How to Wash Vegetables and Fruits

Washed Vegetables

No matter where you get your vegetables, at the store, farmer’s market or from your own garden, they need to be washed.  Prepared washes are not always available here.  When they are in stock, they can be pricey.  The easiest and cheapest method I`ve found is using ¼ cup white vinegar in ½ gallon of water.  Scientifically, I don`t know how much bacteria, germs, etc. it does remove.  However, no one likes excess dirt or creepy, crawly things in their food.  When you spend the time to prepare food, you definitely don’t want to make anyone sick.

Unwashed Peppers and Cilantro
Unwashed Peppers and Cilantro

First, rinse the produce well under running water.  Don’t scrub with a brush as it may scratch the surface and let unwanted bacteria in.  Use your hands to rub off visible dirt.  I’ve recycled a ½ gallon pickle jar to wash my veggies in.  If I have a lot of produce to do at once, I recycle a gallon pickle jar and increase the white vinegar to ½ cup.  I make sure the skin is intact with no holes or mushy spots.  Some vegetables float, so when the lid`s put on, it keeps them submerged.  Keep the vegetables in the vinegar/water solution for 15 minutes.  Dump out and refill the jar with cool water.  Return the produce to the jar for 5 minutes, then rinse briefly.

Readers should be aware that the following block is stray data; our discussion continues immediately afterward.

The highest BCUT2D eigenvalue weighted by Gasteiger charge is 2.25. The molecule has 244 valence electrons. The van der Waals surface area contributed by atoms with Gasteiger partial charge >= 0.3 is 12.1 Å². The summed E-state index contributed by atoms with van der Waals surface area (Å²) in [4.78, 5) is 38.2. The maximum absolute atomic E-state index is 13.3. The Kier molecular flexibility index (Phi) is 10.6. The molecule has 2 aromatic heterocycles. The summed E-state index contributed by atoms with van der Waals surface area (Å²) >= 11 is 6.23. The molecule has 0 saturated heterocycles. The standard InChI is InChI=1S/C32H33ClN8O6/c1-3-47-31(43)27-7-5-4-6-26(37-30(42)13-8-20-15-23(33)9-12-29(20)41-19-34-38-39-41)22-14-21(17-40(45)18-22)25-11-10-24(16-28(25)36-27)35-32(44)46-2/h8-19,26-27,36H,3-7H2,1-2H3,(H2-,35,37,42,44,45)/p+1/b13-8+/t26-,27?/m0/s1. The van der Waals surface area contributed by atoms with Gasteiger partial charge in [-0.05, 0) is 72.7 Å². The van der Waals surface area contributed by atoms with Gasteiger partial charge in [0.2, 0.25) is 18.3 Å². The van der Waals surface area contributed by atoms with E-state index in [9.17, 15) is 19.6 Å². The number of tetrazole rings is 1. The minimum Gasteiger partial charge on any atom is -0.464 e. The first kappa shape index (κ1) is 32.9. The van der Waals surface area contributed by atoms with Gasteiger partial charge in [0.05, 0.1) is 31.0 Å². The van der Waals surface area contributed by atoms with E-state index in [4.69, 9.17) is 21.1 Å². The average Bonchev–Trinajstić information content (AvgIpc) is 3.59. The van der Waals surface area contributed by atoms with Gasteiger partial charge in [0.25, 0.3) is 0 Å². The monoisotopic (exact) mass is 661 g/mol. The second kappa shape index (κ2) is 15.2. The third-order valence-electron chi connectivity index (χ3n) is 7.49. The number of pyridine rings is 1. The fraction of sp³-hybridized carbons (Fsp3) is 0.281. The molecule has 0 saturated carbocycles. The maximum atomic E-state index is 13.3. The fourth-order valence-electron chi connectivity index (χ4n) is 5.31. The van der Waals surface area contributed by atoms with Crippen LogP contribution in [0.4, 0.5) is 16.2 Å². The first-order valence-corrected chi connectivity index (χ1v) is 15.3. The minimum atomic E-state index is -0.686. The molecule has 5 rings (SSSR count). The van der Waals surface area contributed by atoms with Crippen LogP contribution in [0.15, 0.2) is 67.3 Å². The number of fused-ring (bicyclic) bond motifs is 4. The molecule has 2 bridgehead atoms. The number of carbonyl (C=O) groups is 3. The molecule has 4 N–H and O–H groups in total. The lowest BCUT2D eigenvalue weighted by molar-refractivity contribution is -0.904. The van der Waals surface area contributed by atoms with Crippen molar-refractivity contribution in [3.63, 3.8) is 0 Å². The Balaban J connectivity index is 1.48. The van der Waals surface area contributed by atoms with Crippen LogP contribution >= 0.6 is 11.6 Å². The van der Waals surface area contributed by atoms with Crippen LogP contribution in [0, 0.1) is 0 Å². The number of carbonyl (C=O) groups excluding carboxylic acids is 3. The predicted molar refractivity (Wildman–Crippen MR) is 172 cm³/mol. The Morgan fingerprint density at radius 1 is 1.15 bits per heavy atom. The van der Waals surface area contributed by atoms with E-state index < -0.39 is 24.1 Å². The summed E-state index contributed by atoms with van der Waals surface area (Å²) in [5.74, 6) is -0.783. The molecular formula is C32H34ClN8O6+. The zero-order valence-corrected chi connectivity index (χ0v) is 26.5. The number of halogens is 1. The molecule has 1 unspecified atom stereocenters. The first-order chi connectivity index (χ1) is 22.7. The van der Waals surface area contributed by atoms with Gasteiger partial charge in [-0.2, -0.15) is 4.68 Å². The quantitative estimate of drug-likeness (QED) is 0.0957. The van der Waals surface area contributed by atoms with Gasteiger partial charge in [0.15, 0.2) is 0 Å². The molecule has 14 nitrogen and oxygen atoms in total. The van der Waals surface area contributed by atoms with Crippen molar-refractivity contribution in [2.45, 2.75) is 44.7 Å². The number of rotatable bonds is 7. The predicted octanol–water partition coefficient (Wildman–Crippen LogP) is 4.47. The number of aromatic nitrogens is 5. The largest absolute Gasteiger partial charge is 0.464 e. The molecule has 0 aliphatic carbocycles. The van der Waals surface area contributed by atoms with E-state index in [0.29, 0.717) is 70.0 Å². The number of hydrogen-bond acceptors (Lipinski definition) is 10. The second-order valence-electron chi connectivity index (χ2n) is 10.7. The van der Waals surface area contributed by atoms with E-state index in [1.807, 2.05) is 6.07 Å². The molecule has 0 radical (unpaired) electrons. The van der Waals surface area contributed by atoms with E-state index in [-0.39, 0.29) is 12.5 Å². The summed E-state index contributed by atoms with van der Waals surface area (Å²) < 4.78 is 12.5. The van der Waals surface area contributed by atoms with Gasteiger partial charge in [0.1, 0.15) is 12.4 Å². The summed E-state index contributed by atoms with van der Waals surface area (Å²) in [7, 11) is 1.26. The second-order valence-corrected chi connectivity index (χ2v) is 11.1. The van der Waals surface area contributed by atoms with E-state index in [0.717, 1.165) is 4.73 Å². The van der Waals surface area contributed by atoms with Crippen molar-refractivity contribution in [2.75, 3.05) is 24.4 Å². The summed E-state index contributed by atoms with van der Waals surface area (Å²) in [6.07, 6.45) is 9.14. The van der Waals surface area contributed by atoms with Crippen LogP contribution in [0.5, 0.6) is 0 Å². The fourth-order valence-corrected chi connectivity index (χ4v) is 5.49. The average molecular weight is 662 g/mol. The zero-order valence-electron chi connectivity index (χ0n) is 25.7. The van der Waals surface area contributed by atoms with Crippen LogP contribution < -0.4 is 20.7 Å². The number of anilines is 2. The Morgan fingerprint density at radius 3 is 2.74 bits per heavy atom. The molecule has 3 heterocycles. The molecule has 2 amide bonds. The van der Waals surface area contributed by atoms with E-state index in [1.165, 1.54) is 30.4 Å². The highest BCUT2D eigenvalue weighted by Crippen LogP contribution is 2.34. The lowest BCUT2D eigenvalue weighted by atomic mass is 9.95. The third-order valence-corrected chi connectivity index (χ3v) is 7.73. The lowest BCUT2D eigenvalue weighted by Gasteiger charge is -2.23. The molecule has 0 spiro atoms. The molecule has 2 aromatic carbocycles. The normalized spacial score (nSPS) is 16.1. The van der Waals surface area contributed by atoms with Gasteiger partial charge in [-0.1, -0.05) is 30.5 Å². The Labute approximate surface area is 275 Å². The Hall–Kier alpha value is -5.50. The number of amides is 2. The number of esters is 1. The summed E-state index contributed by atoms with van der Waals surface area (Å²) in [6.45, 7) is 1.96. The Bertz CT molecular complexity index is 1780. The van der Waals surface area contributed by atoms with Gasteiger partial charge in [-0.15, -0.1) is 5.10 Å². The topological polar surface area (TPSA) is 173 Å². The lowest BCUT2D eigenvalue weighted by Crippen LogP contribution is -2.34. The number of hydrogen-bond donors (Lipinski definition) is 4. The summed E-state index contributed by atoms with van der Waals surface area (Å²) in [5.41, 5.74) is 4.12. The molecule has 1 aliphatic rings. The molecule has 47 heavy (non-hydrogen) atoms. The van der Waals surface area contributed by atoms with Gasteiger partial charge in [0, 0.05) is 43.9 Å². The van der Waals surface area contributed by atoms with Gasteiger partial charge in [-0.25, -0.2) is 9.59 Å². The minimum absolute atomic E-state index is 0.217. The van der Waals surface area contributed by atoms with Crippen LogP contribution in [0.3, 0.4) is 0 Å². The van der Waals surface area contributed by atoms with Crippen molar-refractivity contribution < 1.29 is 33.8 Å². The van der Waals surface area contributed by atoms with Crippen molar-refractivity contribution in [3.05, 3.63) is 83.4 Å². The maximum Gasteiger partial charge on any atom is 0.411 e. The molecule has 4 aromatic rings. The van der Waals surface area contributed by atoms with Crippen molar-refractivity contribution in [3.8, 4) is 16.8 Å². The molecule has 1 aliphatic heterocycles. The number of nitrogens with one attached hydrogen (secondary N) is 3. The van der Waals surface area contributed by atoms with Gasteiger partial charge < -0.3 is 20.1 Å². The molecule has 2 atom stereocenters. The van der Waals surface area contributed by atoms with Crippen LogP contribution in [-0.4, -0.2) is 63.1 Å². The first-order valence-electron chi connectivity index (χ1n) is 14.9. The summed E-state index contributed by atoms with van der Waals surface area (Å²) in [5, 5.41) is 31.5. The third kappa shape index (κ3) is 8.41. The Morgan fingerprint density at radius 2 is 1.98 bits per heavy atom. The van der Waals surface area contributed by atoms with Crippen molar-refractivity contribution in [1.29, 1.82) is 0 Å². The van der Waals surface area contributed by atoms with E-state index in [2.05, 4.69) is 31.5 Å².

Peppers and Cilantro in Vinegar Solution
Another view, Peppers and Cilantro in Solution
Pepper and Cilantro 2
Pepper and Cilantro in Vinegar Solution

Following the initial soak for leafy greens, (cilantro, parsley, leaf lettuce,) I swish the greens around and change the water a couple times until the rinse water is clear.  I’m on a private well, so I don’t have chlorinated water.  Our drinking water runs through a RO system.  I’d use filtered water in the vinegar solution if I lived in town rather than the chlorinated city tap water.

Always be sure to wash cantaloupe and watermelons.  Even though you don’t eat the rind, the bacteria is transferred inside when you slice it.


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